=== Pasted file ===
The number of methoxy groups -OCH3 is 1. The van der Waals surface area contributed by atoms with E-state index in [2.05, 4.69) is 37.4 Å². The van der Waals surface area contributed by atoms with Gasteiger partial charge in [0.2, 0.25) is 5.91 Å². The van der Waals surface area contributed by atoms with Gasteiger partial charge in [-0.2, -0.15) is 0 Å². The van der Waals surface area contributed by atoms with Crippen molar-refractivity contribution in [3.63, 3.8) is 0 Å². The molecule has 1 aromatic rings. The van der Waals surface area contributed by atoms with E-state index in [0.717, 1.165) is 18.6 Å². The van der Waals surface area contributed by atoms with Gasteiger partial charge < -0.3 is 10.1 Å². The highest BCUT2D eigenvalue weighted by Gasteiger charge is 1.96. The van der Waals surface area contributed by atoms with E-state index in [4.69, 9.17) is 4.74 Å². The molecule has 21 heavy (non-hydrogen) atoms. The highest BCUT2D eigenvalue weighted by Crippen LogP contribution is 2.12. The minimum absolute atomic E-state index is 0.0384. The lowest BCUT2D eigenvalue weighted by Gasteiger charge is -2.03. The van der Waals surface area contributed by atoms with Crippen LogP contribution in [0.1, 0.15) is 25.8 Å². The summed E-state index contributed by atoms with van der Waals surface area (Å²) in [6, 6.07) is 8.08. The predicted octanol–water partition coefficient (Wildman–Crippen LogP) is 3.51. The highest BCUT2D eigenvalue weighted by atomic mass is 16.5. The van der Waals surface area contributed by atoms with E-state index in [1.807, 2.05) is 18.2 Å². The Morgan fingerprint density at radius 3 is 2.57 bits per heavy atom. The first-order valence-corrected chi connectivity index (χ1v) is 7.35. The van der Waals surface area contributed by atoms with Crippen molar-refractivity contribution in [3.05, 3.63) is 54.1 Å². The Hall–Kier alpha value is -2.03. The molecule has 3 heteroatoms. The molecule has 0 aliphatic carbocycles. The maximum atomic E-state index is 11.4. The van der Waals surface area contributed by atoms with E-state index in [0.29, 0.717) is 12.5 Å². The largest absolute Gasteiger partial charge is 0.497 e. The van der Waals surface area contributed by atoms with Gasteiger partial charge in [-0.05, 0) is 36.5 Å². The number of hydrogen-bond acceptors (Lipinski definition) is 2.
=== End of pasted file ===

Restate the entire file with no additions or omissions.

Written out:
The number of methoxy groups -OCH3 is 1. The van der Waals surface area contributed by atoms with E-state index in [2.05, 4.69) is 37.4 Å². The van der Waals surface area contributed by atoms with Gasteiger partial charge in [0.2, 0.25) is 5.91 Å². The van der Waals surface area contributed by atoms with Gasteiger partial charge in [-0.2, -0.15) is 0 Å². The van der Waals surface area contributed by atoms with Crippen molar-refractivity contribution in [3.63, 3.8) is 0 Å². The molecule has 1 aromatic rings. The van der Waals surface area contributed by atoms with E-state index in [0.717, 1.165) is 18.6 Å². The van der Waals surface area contributed by atoms with Gasteiger partial charge < -0.3 is 10.1 Å². The highest BCUT2D eigenvalue weighted by Gasteiger charge is 1.96. The van der Waals surface area contributed by atoms with E-state index in [4.69, 9.17) is 4.74 Å². The molecule has 21 heavy (non-hydrogen) atoms. The highest BCUT2D eigenvalue weighted by Crippen LogP contribution is 2.12. The minimum absolute atomic E-state index is 0.0384. The lowest BCUT2D eigenvalue weighted by Gasteiger charge is -2.03. The van der Waals surface area contributed by atoms with Crippen LogP contribution in [0.1, 0.15) is 25.8 Å². The summed E-state index contributed by atoms with van der Waals surface area (Å²) in [6, 6.07) is 8.08. The predicted octanol–water partition coefficient (Wildman–Crippen LogP) is 3.51. The highest BCUT2D eigenvalue weighted by atomic mass is 16.5. The van der Waals surface area contributed by atoms with E-state index in [1.807, 2.05) is 18.2 Å². The Morgan fingerprint density at radius 3 is 2.57 bits per heavy atom. The first-order valence-corrected chi connectivity index (χ1v) is 7.35. The van der Waals surface area contributed by atoms with Crippen molar-refractivity contribution in [3.05, 3.63) is 54.1 Å². The Hall–Kier alpha value is -2.03. The molecule has 3 heteroatoms. The molecule has 0 aliphatic carbocycles. The maximum atomic E-state index is 11.4. The van der Waals surface area contributed by atoms with E-state index in [0.29, 0.717) is 12.5 Å². The largest absolute Gasteiger partial charge is 0.497 e. The van der Waals surface area contributed by atoms with Gasteiger partial charge in [-0.05, 0) is 36.5 Å². The number of hydrogen-bond acceptors (Lipinski definition) is 2.